Appears to be the right place and size. But from memory it does not have the 90 degree fitting on the check valve. I will need to get under the car this weekend to examine it closer. Time like this I wish I had a lift to raise the car.
Thank you for the picture. Makes the matter have some certainty.
(Author of the Book, former owner of an '83 XJ-S H.E.)
Not likely correct, though. Diagnosis isn’t a democracy, the most votes doesn’t necessarily fix the problem. Vacuum leaks generally cause a high idle on the Jaguar V12, little more.
Not sure what the problem is, though. Running lean, maybe, but that would indicate either a sensor or an ECU problem.
I ‘think’ so, Jaye - but you just have to trace the relevant items. Like temp gauge reading temps only on the A-bank - while in fact the banks may run at different temps due to, say, a thermostat problem.
Incidentally; water temp sensor may be added to lean running causes, as may the mixture adjustment on the manifold absolute pressure sensor. But as Kirbert implies; a fault must be pursued with an open mind - a one-eyed approach may prolong the agony. Though lean running is fair bet on the high Nox…
If you have the record of the exhaust analysis; lean running usually gives low CO - but if cylinders are unevenly fed, or misfires for other reasons, anything may happen…
Most probably indeed. @jaye has no 0² sensors so ECU feedback is N/A.
Either the base fuel map of the ECU is off, or the Air or Water temp sensor have a problem.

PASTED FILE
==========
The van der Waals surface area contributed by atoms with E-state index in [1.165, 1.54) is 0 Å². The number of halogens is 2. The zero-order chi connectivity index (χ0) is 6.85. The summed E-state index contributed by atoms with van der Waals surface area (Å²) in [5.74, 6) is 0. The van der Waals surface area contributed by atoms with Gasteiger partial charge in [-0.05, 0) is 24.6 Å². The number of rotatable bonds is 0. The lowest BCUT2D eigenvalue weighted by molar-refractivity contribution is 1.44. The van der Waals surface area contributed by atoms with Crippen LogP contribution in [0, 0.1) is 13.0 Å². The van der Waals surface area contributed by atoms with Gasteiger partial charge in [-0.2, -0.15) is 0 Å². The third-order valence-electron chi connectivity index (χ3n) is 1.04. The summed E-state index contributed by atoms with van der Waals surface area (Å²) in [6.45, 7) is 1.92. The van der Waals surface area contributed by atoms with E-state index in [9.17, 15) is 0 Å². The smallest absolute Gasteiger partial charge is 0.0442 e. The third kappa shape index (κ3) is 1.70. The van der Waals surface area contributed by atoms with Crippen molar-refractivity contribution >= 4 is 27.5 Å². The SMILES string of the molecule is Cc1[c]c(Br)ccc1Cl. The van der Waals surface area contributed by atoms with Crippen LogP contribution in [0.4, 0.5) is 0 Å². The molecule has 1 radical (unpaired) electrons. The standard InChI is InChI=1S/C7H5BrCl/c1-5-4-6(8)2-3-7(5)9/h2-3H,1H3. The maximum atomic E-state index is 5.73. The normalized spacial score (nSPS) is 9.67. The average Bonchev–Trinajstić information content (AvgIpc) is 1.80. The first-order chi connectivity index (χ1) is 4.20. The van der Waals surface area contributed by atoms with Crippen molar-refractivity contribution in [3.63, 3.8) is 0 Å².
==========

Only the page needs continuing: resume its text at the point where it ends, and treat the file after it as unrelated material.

Yes in 99% of the cases because the O² sensors will correct the mixture.
I believe that it will alter the ECU’s fuelling as it has a vacuum sensor. If the base map was set while there was a major leak, fixing the leak would lean the ECU fuelling as it sees higher vacuum.
When I fixed some major air leaks in my car, it changed the vacuum readings enough so the engine wouldn’t run, it would run only if I disconnected the Air temp sensor, and this gave me a clue…
the ECU’s fuelling was lean beyond the O² trimming capabilities and had to be re-adjusted. It took a lot of swearing to figure this out!
Jaye’s car would be even more susceptible as there are no O² sensors and no trimming.
ECU temp sensor is on the B bank.
If the A bank thermostat is stuck open it could cause lean conditions on the A bank as the ECU will fuel according to the B bank temp reading.
Measure the resistance of the Air and Water temp sensors on hot water to verify that their resistance vs temp values are correct.
These are the theoretical values for the North American cars with O² sensors, don’t know if they apply to your engine. Degrees are in Celsius.
Air Temperature Sensor
2.4 K Ohm Cold – 0.95 Ohm Warm
You say you have a niggling misfire…
If it’s because of no spark you would have a rich mixture (and worn cylinders in short order).
If though one or more injectors are plugged and not supplying enough fuel you would have lean mixture, high temps and high NOX.
You should address this before anything.
Unfortunately having no O² sensors means that you can only check your mixture with a gas analyser.
There are numerus posts on how to adjust the ECU and how to add a knob so it can be done easily and with the ECU in the car. You can maybe then take it to a gas analyser and try to adjust the ECU.
This is always a brain tease for me. Probably should jump into this so early in the morning
The ECU doesn’t care where the extra air is coming from; it fuels according to vacuum as seen at the balance tube. If there’s more air coming into the engine the ECU will fuel accordingly, correct mixture is maintained, and everyone is happy…
…unless you have problems with certain individual cylinders.
I’ll come back after more coffee
Adjustments made (knowingly or unknowingly) to mask a problem. We’ve probably all fought that battle from time to time!